Misgurnus anguillicaudatus

Misgurnus anguillicaudatus (Source)

Cladus: Eukaryota
Supergroup: Opisthokonta
Regnum: Animalia
Subregnum: Eumetazoa
Cladus: Bilateria
Cladus: Nephrozoa
Cladus: Deuterostomia
Phylum: Chordata
Subphylum: Vertebrata
Infraphylum: Gnathostomata
Superclassis: Osteichthyes
Classis: Actinopterygii
Subclassis: Neopterygii
Infraclassis: Teleostei
Superordo: Ostariophysi
Ordo: Cypriniformes
Subordo: Cobitoidea
Familia: Cobitidae
Subfamilia: Cobitinae
Genus: Misgurnus
Species: Misgurnus anguillicaudatus


The Dojo Loach (Misgurnus anguillicaudatus), is a freshwater fish in the loach family Cobitidae. They are native to Asia but are also popular as an aquarium fish. The alternate name weather loach is shared with several other Cobitinae, including the other members of the genus Misgurnus and the spotted weather loach (Cobitis taenia, commonly known as Spined Loach). This term comes from their ability to detect changes in barometric pressure and react with frantic swimming or standing on end. This is because before a storm the barometric pressure changes, and this is known to make these fish more active.

Like many other loaches, they are slender and eel-like. They can vary in color from yellow to olive green, to a common light brown or gray with lighter undersides. The mouth of the loach is surrounded by three sets of barbels. It uses them to sift through silt or pebbles to find food. It also uses them to dig under gravel and sand to conceal itself out of nervousness or defense unlike the other loaches who use the spines beneath the eyes.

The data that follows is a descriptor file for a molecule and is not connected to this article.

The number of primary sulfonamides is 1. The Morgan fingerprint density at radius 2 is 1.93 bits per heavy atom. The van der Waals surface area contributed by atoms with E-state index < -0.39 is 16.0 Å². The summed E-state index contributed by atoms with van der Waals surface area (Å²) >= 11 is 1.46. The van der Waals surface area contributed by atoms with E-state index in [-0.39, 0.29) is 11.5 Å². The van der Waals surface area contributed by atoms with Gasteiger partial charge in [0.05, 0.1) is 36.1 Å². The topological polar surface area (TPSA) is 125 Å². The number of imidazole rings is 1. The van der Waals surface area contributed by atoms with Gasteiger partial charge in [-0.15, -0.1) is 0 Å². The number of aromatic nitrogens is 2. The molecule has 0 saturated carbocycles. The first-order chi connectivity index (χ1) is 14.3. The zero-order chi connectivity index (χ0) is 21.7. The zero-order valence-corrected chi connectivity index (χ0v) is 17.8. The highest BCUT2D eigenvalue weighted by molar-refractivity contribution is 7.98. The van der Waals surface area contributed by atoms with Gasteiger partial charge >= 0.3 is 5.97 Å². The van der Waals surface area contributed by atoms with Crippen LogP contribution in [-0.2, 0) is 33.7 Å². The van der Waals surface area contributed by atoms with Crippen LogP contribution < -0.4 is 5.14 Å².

They can grow up to a 12 inches (30.5 cm) long. The fish are bottom-dwelling scavengers, feeding mainly on organic material such as algae. Weather loaches are omnivorous and may also feed on tubifex worms and other small aquatic organisms. By producing a layer of mucus to keep themselves damp, they can also survive small periods of not being in the water. They are very hardy fish that can live in poor quality water.